As described above, just type the name of the field into the expression editor, and the system will help you find the correct way to reference it. When you add a field to an expression, the system uses the field’s identifier, which looks like ${view_name.field_name}
. This identifier does not always match the name of the field in the Field Picker, but it’s okay if you don’t know what it is. Just type the field name as it appears in the Field Picker and the expression editor will show you the Field Picker name and the identifier together.
There are several ways you might want to retrieve a value.
Get a Value from the Same Row
The most basic way to use a field is to reference it directly. For example, your expression might use
${product.category}
When you do this, you’re saying “for any given row, grab the Call Type from that row.”
Get a Value from a Different Row
You can also get a field’s value from a different row. For example, you might want the logic “for any given row, grab the Call Type from the previous row.” To do that, you can use an offset function. It might look like this.
offset(${call_type}, 1)
Get a Value from a Pivoted Column
You can also get values from pivoted columns. For example, you might want the logic “for any given row, grab the Total Calls from the first pivoted column.” To work with pivoted columns, you’ll need to use pivot functions. It might look like this.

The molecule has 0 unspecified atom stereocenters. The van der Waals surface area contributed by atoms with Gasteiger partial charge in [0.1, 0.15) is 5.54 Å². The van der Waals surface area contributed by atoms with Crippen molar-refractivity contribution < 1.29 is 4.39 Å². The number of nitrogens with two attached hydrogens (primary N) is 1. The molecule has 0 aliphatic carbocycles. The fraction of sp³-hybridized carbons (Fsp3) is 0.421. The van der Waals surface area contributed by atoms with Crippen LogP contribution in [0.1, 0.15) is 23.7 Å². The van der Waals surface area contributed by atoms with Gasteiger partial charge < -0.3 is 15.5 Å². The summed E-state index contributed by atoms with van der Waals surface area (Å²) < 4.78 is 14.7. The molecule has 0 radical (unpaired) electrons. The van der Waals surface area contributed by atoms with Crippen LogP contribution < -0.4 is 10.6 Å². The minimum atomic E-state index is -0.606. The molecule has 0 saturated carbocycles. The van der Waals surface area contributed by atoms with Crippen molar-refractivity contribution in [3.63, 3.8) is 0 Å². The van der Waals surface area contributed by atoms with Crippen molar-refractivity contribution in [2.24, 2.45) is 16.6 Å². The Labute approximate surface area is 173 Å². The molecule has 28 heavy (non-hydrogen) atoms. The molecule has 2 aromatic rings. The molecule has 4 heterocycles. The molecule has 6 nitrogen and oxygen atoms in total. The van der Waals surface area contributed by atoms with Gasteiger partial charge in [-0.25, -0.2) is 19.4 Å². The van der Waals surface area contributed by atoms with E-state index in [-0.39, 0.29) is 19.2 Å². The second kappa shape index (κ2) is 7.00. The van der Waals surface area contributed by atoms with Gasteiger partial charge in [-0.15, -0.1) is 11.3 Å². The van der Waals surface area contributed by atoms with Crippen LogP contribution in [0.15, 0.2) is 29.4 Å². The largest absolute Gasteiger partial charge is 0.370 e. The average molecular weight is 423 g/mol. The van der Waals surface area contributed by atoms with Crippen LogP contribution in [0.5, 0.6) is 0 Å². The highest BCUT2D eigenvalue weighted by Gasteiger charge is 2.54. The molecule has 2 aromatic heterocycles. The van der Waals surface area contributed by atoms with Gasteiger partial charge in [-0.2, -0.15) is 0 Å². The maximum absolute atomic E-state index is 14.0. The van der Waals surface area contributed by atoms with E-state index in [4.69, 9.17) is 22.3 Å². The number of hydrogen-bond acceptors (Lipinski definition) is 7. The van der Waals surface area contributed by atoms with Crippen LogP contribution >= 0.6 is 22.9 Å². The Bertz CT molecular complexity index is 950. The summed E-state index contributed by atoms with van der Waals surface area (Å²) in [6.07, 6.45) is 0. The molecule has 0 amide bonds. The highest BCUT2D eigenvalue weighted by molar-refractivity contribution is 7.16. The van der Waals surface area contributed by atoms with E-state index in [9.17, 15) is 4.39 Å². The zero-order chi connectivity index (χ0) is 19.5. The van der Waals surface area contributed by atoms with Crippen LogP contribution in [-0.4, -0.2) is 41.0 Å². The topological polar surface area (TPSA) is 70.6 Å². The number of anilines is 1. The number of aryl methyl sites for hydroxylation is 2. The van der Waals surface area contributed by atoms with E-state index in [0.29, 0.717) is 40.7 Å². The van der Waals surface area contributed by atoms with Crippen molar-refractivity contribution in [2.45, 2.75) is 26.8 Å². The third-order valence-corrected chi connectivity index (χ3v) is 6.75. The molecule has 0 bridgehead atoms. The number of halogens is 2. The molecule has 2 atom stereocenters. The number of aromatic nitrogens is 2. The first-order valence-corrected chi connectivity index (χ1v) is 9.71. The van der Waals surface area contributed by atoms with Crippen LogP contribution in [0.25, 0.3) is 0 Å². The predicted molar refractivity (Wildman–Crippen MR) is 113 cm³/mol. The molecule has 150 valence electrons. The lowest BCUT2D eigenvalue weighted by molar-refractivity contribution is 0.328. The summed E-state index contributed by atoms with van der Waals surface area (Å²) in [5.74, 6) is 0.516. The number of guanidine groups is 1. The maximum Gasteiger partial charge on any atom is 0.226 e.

pivot_index(${total_inbound_calls_answered}, 1)
Get a Total from a Row or Column
If you added totals to your Explore, you can get total values from the column or row by adding :total
(for column totals) or :row_total
(for row totals) to the field name, using the format ${field_name:total}
. For example, if you want a percentage of the total of a Calls count, you could create a custom calculation like this:
${total_inbound_calls_answered} / ${total_inbound_calls_answered:total}
Using Operators
Expressions sometimes include logical, comparison, and mathematical operators to help you create different conditions:
 Logical operators are things like AND, OR, and NOT
 Comparison operators are things like > and <
 Mathematical operators are things like + and 
These are usually straightforward to use. Just keep in mind that AND logic is considered before OR logic, unless you specify otherwise with parentheses. Thus the following expression without additional parentheses:
if (
${argument.1}>=4 OR
${argument.2}>5 AND
${argument.3},
"volume up", "volume down")
would be evaluated as:
if (
${argument.1}>=4 OR
(${argument.2}>5 AND ${argument.3}),
"volume up", "volume down")
The other thing to keep in mind is how true and false is handled. You should use yes and no instead of true and false. These logical constants are not the same thing as the words "yes" and "no", which are enclosed in quotes.
Using Functions
Expressions often include one or more functions, which help you to retrieve certain data or calculate certain things. They are similar in nature to Excel functions, so if you’ve used Excel functions, you’ll be comfortable with using functions in Explore.
If you are not familiar with functions, they take the form of a name followed by two parentheses, like this:
my_function()
Sometimes you’ll need to provide information within those parentheses, separated by commas. These bits of information are called “arguments” and look like this:
my_function(argument_1, argument_2)